The Silicon Valley Product Management Association (SVPMA) celebrated 15 years of in-person social networking for product folks with a series of rapid “Product Management: Then, Now, and in the Future” talks. Here is my lighthearted two-slide talk.
The AgileCamp organizers have generously invited me to kick off the Dallas event with a keynote on unpacking business value. We’ll look at things from “the business side” ahead of a full day of Agile and Lean practices.
There are some fundamental laws of software economics that should drive executive-level decisions about business and product strategies. It’s easy to decide they don’t apply to our special situation…
Software executives and software product managers should focus first on putting the right products into their portfolios — since the primary drivers of market success are identifying the right markets, segments and customer problems to solve.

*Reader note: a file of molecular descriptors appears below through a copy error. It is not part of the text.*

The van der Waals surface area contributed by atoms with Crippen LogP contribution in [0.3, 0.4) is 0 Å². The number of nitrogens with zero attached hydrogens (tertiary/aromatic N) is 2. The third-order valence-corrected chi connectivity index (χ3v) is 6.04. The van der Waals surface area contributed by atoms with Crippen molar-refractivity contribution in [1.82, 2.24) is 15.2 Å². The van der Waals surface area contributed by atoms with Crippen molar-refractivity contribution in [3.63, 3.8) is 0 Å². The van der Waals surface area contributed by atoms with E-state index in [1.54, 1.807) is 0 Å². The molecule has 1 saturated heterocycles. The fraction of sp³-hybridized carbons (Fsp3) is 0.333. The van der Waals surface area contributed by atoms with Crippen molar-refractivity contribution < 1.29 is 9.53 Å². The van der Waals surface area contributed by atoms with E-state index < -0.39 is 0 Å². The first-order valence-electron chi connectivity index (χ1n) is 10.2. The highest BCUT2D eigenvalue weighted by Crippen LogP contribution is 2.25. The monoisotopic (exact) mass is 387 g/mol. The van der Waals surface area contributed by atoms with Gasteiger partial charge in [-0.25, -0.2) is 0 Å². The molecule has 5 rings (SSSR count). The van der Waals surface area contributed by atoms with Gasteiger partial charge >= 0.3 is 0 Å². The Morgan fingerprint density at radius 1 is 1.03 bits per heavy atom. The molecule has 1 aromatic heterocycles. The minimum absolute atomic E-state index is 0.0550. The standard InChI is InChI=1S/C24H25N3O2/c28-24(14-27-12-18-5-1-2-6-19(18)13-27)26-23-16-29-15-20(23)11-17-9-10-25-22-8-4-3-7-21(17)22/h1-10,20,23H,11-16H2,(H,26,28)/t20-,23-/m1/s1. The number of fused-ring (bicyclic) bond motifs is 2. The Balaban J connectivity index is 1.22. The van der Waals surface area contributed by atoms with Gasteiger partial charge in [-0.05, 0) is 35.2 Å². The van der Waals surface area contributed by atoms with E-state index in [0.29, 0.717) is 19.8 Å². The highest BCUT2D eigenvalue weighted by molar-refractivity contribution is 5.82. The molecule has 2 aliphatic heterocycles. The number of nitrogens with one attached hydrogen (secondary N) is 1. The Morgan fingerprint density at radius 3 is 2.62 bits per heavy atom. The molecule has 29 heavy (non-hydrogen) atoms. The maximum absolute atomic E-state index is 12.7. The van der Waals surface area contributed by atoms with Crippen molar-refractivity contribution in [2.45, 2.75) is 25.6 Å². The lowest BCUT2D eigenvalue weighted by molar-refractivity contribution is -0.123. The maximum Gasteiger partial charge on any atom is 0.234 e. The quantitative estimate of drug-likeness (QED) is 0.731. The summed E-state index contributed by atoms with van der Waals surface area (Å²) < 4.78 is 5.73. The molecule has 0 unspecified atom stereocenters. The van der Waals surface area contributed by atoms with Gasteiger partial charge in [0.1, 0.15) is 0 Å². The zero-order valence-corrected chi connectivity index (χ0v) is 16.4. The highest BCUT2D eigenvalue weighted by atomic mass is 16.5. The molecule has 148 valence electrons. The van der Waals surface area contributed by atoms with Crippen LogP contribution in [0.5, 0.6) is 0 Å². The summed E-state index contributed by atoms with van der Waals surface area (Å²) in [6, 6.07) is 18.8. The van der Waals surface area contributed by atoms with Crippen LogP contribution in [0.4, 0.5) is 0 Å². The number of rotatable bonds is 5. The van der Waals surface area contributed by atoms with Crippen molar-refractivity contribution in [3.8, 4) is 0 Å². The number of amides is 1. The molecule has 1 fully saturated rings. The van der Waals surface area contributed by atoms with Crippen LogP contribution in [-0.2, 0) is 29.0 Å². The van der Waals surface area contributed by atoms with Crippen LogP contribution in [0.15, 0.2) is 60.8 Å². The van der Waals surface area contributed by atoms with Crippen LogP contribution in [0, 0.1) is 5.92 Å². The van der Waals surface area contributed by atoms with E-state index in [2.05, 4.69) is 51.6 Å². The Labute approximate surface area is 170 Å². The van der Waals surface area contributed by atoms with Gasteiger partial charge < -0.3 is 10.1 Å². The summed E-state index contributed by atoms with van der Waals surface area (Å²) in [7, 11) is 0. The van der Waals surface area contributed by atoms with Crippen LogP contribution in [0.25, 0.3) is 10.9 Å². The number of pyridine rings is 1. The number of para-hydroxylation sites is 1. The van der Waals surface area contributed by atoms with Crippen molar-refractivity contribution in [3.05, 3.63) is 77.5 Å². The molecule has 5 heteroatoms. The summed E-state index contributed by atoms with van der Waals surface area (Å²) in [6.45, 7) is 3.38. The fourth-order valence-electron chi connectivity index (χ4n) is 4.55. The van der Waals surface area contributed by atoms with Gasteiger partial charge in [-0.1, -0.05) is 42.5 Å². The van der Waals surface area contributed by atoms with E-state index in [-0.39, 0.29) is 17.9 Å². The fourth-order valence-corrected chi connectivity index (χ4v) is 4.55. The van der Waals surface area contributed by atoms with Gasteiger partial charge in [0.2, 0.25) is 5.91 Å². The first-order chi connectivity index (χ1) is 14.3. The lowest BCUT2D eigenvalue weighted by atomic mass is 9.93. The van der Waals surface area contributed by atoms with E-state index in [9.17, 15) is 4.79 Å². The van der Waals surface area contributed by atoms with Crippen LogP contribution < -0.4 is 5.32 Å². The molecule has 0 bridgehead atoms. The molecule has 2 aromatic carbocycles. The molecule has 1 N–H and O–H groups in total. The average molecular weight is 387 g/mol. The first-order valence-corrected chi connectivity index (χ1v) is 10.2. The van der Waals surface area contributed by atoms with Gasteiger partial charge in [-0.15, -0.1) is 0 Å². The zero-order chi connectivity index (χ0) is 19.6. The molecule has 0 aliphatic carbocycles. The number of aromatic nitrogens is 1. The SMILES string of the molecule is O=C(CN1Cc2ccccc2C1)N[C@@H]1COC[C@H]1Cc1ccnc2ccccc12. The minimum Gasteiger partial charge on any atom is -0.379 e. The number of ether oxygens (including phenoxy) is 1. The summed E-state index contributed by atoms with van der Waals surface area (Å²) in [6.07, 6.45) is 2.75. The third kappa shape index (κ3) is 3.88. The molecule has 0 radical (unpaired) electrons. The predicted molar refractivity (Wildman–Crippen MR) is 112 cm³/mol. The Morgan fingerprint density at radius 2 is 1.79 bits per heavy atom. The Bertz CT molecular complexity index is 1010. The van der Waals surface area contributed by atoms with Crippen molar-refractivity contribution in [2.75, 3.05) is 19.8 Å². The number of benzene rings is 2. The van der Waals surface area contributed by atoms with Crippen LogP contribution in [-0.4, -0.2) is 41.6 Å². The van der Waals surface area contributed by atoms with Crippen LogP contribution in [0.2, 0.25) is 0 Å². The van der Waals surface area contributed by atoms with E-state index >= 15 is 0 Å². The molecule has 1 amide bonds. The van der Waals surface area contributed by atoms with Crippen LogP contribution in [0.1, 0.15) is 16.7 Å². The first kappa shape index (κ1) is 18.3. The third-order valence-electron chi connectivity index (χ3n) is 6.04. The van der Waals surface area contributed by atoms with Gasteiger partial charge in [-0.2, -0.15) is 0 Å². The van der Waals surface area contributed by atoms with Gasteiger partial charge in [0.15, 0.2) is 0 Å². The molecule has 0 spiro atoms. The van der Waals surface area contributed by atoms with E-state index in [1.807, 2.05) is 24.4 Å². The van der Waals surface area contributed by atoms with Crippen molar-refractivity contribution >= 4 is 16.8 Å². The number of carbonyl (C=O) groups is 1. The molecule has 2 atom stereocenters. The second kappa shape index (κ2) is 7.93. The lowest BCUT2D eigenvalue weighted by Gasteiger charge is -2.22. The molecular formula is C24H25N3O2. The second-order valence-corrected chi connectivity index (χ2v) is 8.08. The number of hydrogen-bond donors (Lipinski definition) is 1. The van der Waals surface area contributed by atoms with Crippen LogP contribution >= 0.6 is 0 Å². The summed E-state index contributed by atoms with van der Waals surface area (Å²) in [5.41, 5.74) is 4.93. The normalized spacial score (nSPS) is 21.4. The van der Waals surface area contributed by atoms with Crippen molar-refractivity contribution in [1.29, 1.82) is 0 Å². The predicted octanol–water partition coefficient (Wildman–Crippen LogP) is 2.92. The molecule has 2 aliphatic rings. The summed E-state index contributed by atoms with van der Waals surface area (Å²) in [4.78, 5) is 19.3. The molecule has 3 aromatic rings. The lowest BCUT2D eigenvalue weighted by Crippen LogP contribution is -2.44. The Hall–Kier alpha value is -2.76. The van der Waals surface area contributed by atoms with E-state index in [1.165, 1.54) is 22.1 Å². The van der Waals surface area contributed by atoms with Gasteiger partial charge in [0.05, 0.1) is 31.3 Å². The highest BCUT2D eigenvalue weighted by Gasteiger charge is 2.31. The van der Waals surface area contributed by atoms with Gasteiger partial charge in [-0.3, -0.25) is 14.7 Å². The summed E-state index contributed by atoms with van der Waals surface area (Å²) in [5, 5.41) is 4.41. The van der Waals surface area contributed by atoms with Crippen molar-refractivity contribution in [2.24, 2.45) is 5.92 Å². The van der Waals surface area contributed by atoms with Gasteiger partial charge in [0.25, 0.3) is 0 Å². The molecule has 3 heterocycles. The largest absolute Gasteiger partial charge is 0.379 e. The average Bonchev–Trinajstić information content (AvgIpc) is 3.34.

Very early stage startups don’t have dedicated product managers / product owners. But once they get to 30 people or have a few big-revenue customers, lack of product management can be disastrous.
Most agile improvement is focused on development teams, but most product failures happen before the first developer is assigned; before the first user story is written. How do we apply good validation, portfolio strategy and executive-level organizational thinking to building the RIGHT products?
Most agile improvement is focused at teams, but product failures happen before the first developer is assigned. How do we apply good validation, portfolio strategy and executive-level organizational thinking?
Rich joined 50+ members of Agile@Cork for a discussion of product owners, product manages, and why writing/accepting stories isn’t sufficient to drive successful software.
Slides from a Product Camp discussion about what Directors of Product Management do, how a PM might signal interest/demonstrate competence for that role, and who might want it.